Guest blog by Bernie Weisz

Aftermath of battle of Ripcord, July 25, 1970 The Battle of Fire Support Base Ripcord was a 23 day battle between the U.S. Army 101st Airborne Division and the North Vietnamese Army from July 1, 1970 until July 23, 1970. It was the last major confrontation between United States ground forces and North Vietnam of the Vietnam War. Little was known about the battle until 1985, when the FSB Ripcord Association was founded. Three Medals of Honor and six Distinguished Service Crosses were awarded to participants for actions during the operations.

President Nixon secretly began the withdrawal of troops from Vietnam early in 1969. As the only full-strength division remaining in Vietnam in early 1970, the 101st Airborne Division was ordered to conduct the planned offensive Operation Texas Star near the A Shau Valley. On March 12, 1970, the 3rd Brigade, 101st began rebuilding abandoned Fire Support Base Ripcord which relied, as with most remote bases at the time, on a helicopter lifeline to get supplies in and the personnel out. The firebase was to be used for a planned offensive by the 101st to destroy NVA supply bases in the mountains overlooking the valley. Located on the eastern edge of the valley, and taking place at the same time as the Cambodian Incursion, the operation was considered covert. As the 101st Airborne Division planned the attack on enemy supply bases, the North Vietnamese Army (NVA) was secretly observing their activities.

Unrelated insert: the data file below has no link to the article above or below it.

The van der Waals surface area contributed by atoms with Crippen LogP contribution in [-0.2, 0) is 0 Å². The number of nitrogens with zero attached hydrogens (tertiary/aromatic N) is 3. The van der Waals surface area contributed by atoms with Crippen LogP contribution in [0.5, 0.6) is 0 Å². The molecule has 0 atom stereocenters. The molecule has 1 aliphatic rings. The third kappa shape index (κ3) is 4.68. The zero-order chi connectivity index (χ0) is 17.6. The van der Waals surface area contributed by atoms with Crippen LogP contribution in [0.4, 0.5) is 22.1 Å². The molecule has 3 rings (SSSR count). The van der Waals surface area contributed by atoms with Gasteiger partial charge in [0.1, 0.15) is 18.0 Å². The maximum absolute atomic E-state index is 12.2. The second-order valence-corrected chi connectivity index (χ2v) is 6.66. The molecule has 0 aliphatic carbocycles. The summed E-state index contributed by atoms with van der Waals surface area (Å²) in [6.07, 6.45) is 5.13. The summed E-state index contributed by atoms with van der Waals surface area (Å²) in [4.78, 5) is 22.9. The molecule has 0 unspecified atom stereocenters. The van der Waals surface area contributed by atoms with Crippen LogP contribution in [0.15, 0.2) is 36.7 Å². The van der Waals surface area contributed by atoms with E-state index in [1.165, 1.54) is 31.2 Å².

From March 12 until June 30, the NVA was sporadically attacking the firebase. After weeks of reconnaissance by the NVA, on the morning of July 1, 1970 the North Vietnamese Army launched a mortar attack on the firebase. During the 23-day siege, 75 US servicemen were killed, including Colonel Andre Lucas, who was posthumously awarded the Medal of Honor; and First Lt. Bob Kalsu, the only active pro athlete to be killed during the war. Fighting from four hilltops, surrounded, and outnumbered nearly ten to one, U.S. forces caused heavy losses on eight enemy battalions, before an aerial withdrawal under heavy mortar, anti-aircraft, and small arms fire.

After the U.S. Army withdrew from the firebase, USAF B-52 heavy bombers were sent in to carpet bomb the area.[4] Major General (ret) Ben Harrison, then the commander of the 3rd Brigade of the 101st Airborne at FSB Ripcord, is of the opinion that perhaps the NVA losses at Ripcord, just as their losses of their major offensives of the Ia Drang in 1965 and Tet in 1968, dulled the offensive capability of NVA for two full years, resulting in the delaying of their Easter Offensive from 1971 to 1972.

Click on the link below to see short videos filmed on Firebase Ripcord.

 


Thank you for taking the time to read this. Should you have a question or comment about this article, then scroll down to the comment section below to leave your response.

If you want to learn more about the Vietnam War and its Warriors, then subscribe to this blog and get notified by email or your feed reader every time a new story, picture, video or changes occur on this website – the button is located at the top right of this page.

I’ve also created a poll to help identify my website audience – before leaving, can you please click HERE and choose the one item best describing you. Thank you in advance!